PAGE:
Who can and should have access to research?

Todd Vandenbark

Open Access logoIn a recent article in The Economist magazine, it makes the argument that “When research is funded by the taxpayer or by charities, the results should be available to all without charge.” The article goes on to point out the huge profits (and increases in profits) by publishers, and how scientists are making this possible by providing their research free-of-charge in exchange for publication.

This is not a call to break up or bring down big-name publishers. They provide services that libraries have come to depend on. But if research is funded by public funding — gathered through taxes or charitable contributions — then the public should have complete and prompt access to its results, good or bad.

Publishers counter with (among many claims):

  • Their work provides added value to the research, and
  • The current one-year embargo is not enough time to recoup the investment made in adding value.

In testimony before Congress, one publisher argued

“The cutting-edge research in psychology published by APA is rarely obsolete within a year and may have a shelf life of five to 10 years or more. Furthermore, only 16 percent of the eventual ‘lifetime’ usage of APA journal articles—in the form of downloads—occurs within the first year after publication.”

The best rebuttal to this argument actually came in the form of a comment on the article in the Chronicle of Higher Education: publishers “neither pay for the intellectual content they publish (authors get no payments including no royalties), nor do they pay for the intellectual effort of the peer-reviewers – all of that professional/academic expertise is given to them for free.”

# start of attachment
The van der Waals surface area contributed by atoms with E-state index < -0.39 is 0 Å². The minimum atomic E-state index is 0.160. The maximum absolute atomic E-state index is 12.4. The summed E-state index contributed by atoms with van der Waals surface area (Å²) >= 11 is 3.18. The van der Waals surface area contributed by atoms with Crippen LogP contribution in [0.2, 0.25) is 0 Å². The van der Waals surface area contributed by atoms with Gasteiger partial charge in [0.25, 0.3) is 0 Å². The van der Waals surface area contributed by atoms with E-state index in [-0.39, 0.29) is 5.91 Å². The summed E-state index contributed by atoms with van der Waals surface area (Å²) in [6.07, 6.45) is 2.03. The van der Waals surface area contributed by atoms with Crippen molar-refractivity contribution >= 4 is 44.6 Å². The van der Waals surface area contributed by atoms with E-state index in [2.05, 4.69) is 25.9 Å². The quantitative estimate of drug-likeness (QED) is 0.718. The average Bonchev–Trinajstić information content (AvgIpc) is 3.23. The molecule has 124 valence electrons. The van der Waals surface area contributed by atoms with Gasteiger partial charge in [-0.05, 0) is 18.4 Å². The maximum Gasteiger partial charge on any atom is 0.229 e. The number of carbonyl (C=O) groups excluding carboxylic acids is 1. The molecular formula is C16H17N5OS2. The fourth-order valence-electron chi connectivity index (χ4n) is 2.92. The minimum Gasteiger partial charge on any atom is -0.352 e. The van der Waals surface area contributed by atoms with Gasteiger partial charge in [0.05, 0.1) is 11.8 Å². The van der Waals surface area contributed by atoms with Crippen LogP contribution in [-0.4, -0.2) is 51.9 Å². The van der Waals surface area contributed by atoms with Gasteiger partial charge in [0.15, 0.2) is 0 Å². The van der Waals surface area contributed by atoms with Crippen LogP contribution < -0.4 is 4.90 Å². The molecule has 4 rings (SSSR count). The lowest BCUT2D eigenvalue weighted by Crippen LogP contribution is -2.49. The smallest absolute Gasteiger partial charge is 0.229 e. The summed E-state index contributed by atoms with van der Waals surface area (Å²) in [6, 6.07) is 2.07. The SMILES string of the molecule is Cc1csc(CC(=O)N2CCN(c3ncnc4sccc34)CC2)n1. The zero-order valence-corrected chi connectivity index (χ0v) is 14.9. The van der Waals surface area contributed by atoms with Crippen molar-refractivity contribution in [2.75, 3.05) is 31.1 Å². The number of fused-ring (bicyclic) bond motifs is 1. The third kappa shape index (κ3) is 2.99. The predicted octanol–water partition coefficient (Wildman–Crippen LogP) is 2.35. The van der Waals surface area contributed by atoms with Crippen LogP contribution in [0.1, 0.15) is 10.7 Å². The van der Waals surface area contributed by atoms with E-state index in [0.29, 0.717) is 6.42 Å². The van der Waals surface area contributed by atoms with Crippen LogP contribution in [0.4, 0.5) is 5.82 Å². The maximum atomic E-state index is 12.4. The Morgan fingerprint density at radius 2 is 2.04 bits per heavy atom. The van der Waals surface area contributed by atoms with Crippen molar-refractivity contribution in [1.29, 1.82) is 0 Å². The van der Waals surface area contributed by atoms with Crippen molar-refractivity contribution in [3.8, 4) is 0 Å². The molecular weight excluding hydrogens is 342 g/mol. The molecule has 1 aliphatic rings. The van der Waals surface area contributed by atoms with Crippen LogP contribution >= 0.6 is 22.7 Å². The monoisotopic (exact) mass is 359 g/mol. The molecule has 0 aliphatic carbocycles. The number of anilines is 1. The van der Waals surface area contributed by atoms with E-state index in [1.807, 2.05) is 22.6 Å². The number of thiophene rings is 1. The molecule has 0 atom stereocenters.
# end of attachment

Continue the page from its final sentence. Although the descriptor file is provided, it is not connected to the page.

In addition, is the “added value” anywhere close to the prices publishers charge for access to this information? Now there is an area ripe for research!

One argument for open access is seldom, if at all, being made, and for this author, it is the most compelling: lives may hang in the balance. Some people cannot wait one, five or ten years for the publication of research that will lead to life-saving medical advances. Loosely described, building up collected knowledge of research is like arranging a box of dominoes so they are all standing on end, and next to one another. Arrange them all in the right way, and a single tap will send them all cascading into one another, until all are knocked down.  Researching and determining steps to treatments to take down conditions such as diabetes, various cancers, treatment-resistant diseases, and a myriad of other maladies should occur promptly, and benefit the many, not be delayed for the profit of a few.